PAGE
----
September 8, 2015
New wearable technology can sense appliance use, help track carbon footprint
In today’s smart home, technologies can track how much energy a particular appliance like a refrigerator or television or hair dryer is gobbling up. What they don’t typically show is which person in the house actually flicked the switch.
A new wearable technology developed at the University of Washington called MagnifiSense can sense what devices and vehicles the user interacts with throughout the day, which can help track that individual’s carbon footprint, enable smart home applications or even assist with elder care.
In a study to be presented this week at the 2015 ACM International Joint Conference on Pervasive and Ubiquitous Computing, MagnifiSense correctly classified 94 percent of users’ interactions with 12 common devices after a quick one-time calibration, including microwaves, blenders, remote controls, electric toothbrushes, laptops, light dimmers, and even cars and buses. Even without the calibration, MagnifiSense was still correct 83 percent of the time.
The sensor worn on the wrist uses unique electromagnetic radiation signatures generated by electrical components or motors in those devices to pinpoint when its wearer flicks a light switch, turns on a stove or even boards a train.
“It’s another way to log what you’re interacting with so at the end of the day or month you can see how much energy you used,” said Shwetak Patel, Washington Research Foundation Endowed Professor of Computer Science & Engineering and Electrical Engineering, who directs the UW Ubicomp Lab.
“Right now, we can know that lights are 20 percent of your energy use. With this, we divvy it up and say who consumed that energy,” said Patel.
In a 24-hour test in which a single user did everything from read on a laptop to cook dinner and take a bus ride, the system correctly identified 25 out of 29 interactions with various devices and vehicles.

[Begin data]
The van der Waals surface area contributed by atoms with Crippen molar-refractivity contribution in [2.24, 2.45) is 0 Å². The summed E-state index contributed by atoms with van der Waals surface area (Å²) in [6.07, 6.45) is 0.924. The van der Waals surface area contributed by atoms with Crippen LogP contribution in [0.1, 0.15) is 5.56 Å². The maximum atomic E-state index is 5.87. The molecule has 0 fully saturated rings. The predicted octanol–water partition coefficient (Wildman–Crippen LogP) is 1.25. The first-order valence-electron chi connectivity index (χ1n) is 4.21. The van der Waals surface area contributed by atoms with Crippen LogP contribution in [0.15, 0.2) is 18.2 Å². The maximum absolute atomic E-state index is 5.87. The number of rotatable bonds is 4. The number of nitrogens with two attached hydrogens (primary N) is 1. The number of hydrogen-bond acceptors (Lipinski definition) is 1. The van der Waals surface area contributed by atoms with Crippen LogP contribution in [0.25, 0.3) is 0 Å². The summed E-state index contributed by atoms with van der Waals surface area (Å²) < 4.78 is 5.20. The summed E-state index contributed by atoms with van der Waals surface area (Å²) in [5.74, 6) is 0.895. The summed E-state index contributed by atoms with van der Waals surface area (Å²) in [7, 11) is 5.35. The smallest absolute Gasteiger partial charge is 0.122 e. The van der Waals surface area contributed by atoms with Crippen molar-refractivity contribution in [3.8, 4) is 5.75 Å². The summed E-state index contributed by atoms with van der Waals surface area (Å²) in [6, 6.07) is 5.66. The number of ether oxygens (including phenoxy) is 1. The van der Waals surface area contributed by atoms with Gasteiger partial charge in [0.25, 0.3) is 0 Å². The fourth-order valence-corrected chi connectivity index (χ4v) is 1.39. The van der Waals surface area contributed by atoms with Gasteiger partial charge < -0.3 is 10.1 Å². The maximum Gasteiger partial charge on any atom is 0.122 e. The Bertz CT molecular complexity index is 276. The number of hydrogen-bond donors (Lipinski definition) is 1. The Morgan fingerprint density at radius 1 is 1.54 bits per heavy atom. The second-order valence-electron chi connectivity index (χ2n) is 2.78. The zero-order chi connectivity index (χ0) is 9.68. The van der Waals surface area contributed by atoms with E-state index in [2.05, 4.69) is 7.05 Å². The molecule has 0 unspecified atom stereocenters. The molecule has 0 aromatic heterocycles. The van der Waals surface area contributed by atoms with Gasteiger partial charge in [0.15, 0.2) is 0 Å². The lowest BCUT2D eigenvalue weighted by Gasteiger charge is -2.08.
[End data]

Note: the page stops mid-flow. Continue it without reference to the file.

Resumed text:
MagnifiSense also has potential for other smart home applications, such as recognizing a user’s preference for interacting with an appliance or device. By sensing whether an adult or child is turning on a television or tablet, for instance, a system could automatically display their favorite programs or tailor the device with appropriate selections.
In assisted living settings or nursing homes, the wearable sensor could help keep track of how efficiently elderly people are going about everyday tasks such as cooking or grooming. It could also detect when a stove has been left on for a long period of time and help alert someone to that danger.
“The nice thing with MagnifiSense is that you don’t have to instrument every single appliance in your house, which gets expensive and cumbersome,” said lead author Edward Wang, a UW electrical engineering doctoral student. “It can also sense some of the blank spots that other technologies can’t, like battery-powered devices.”
The team combined three simple, off-the-shelf sensors that use inductors, or coils of wire wound around magnets. Those proved to be the most accurate without being so power-hungry that wearing them would be impractical.
The sensors also capture a broad frequency range that allows the system to differentiate between electromagnetic radiation emanating from the unique combinations of electronic components such as motors, rectifiers and modulators embedded in everyday devices.
“When a blender turns on, for instance, modulators change the current profile of the device and create something similar to a vocal cord pattern,” Wang said. “A blender ‘sings’ quite differently than a hair dryer even though to our ears they sound similar.”
The team also developed innovative signal processing and machine learning algorithms to help the system correctly match those patterns with a particular type of device.
One advantage to a wearable option is that anyone concerned about privacy issues can control when they use it, researchers said, or simply take it off.
Next steps include testing MagnifiSense on a wider variety of devices and distinguishing between multiple devices operating in close proximity. In preliminary tests, for instance, MagnifiSense had the most trouble correctly classifying a handful of particular toothbrushes, shavers and cars.
The researchers also plan to work on miniaturizing their proof-of-concept device into something that could be embedded into a watch or band. Based on its investigation, the team believes that with slight improvement to the update rate of magnetic sensors in current smartphones and smartwatches, MagnifiSense could soon be enabled on new devices with a simple software upgrade.
“We think it could be integrated into any wrist-sized product,” said Patel. “The next steps are really to look at what other devices we can detect and work on a prototype that’s wearable.”
For more information, contact Wang and Patel at firstname.lastname@example.org.